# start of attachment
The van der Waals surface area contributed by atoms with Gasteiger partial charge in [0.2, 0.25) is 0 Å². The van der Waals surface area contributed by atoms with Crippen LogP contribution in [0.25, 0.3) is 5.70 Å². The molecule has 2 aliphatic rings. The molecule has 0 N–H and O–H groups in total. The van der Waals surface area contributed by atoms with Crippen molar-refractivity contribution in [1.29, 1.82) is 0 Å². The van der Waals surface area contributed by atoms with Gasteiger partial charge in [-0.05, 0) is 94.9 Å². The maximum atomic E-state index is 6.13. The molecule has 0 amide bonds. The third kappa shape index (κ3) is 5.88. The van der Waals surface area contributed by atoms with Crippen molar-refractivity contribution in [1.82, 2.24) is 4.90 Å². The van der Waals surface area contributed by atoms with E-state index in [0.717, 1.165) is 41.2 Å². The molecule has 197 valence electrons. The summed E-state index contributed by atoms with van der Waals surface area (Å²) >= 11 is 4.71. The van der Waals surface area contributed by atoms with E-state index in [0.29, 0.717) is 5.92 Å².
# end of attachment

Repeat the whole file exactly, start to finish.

The van der Waals surface area contributed by atoms with Gasteiger partial charge in [0.2, 0.25) is 0 Å². The van der Waals surface area contributed by atoms with Crippen LogP contribution in [0.25, 0.3) is 5.70 Å². The molecule has 2 aliphatic rings. The molecule has 0 N–H and O–H groups in total. The van der Waals surface area contributed by atoms with Crippen molar-refractivity contribution in [1.29, 1.82) is 0 Å². The van der Waals surface area contributed by atoms with Gasteiger partial charge in [-0.05, 0) is 94.9 Å². The maximum atomic E-state index is 6.13. The molecule has 0 amide bonds. The third kappa shape index (κ3) is 5.88. The van der Waals surface area contributed by atoms with Crippen molar-refractivity contribution in [1.82, 2.24) is 4.90 Å². The van der Waals surface area contributed by atoms with E-state index in [0.717, 1.165) is 41.2 Å². The molecule has 197 valence electrons. The summed E-state index contributed by atoms with van der Waals surface area (Å²) >= 11 is 4.71. The van der Waals surface area contributed by atoms with E-state index in [0.29, 0.717) is 5.92 Å².